For instance, some schools focus on a specific disability: The Schenck School caters to students with dyslexia. Schools such as Mill Springs Academy and the Howard School cater to students with learning difficulties who plan to go to college. Some, like Eaton Academy, don’t specifically target those with learning disabilities, but teach students across all levels of learning who have had difficulty in a traditional classroom setting.

“Is the school more geared for students with strong academics and poor social skills,” asks Box, “or is it more for students with learning disabilities who learn in different ways?”

Other considerations include whether the school offers a variety of sports, after-school activities and arts programs. Are there summer programs? Does it offer financial assistance? Is it accredited, and if so by which organizations? Are the teachers certified to instruct special education or special-needs children? Does the school serve a specific age range, or work with students on all grade levels? The transition from middle school to a new high school can be a challenging one for many students with learning difficulties.

After parents sort through the schools and come up with a short list of candidates, it’s time to make some calls. “Ask professionals, like your doctor, what schools they recommend,” Digieso advises. “They may be aware of schools that specifically cater to your child’s profile.”

Then it’s time to visit the schools you’re interested in. This is crucial, as talking to the staff will give parents a sense of how they interact with students. If possible, talk to parents or students who have graduated. Ask for referrals of parents whose children exhibited learning behaviors similar to your own child.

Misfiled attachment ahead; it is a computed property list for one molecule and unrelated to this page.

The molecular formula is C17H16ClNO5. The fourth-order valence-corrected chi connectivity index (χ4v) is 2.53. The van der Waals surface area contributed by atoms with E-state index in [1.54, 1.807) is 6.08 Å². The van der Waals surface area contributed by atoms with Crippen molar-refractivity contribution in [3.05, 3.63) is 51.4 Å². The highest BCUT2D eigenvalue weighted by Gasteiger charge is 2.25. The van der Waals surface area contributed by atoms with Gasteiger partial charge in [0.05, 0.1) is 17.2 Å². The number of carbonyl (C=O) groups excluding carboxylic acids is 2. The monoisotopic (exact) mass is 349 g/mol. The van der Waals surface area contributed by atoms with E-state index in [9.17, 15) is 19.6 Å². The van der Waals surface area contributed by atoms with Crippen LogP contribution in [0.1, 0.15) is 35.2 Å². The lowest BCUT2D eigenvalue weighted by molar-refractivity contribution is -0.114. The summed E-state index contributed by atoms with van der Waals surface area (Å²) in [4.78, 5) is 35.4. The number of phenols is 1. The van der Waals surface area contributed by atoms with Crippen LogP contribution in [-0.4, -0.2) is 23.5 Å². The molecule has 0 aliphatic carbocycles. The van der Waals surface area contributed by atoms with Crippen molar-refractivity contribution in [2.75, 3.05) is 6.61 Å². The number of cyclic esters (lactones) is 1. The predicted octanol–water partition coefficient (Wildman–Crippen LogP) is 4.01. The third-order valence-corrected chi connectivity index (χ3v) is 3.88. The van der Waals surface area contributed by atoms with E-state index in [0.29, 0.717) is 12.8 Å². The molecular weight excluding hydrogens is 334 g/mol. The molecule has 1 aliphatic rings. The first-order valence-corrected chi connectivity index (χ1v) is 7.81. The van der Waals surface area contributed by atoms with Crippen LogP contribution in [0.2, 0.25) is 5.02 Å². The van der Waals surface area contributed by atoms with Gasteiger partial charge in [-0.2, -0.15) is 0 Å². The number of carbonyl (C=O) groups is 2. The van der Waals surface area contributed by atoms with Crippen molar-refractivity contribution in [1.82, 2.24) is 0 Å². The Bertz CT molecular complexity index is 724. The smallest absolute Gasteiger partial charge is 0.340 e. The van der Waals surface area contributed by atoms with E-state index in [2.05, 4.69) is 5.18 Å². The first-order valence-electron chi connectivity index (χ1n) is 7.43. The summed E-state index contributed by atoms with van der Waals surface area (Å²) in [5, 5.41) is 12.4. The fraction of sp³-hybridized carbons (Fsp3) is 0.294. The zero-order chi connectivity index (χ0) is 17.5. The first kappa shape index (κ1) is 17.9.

At this stage of the process, it’s important to bring as much information on your child as possible. The more the school knows about your child, the better prepared it is to assess whether it and the student are a good match. In addition to the results of a psychological exam or an IEP, bring a sample of the child’s schoolwork. “That way we see where the child is academically,” says Debbi Scarborough, co-founder of the Cumberland Academy of Georgia.

“Go With Your Gut”

There are also schools that accommodate students with learning disabilities within a more traditional setting. Brandon Hall, for example, caters to average and gifted students, but accommodates certain types of learning disabled students as well. “In some cases, the local public or independent schools do not have the quality academic programs that will challenge a student’s potential or address a learning difference or a specific learning style,” says Dr. John Singleton, the school’s headmaster. “So many times students with learning differences don’t get the college-prep curriculum. We are proud that those with learning differences get the same curriculum as the other students.”

Once parents have done all the work and gathered all the information—having their child tested, finding schools in their area, researching and visiting them—the final choice may be easier than they think.

“Parents know their children better than anyone,” says Box of the Bedford School. “There may be more than one school that could be appropriate for your child. Go with the school that you think will work best for your child. Go with your gut.”


Atlanta School Guide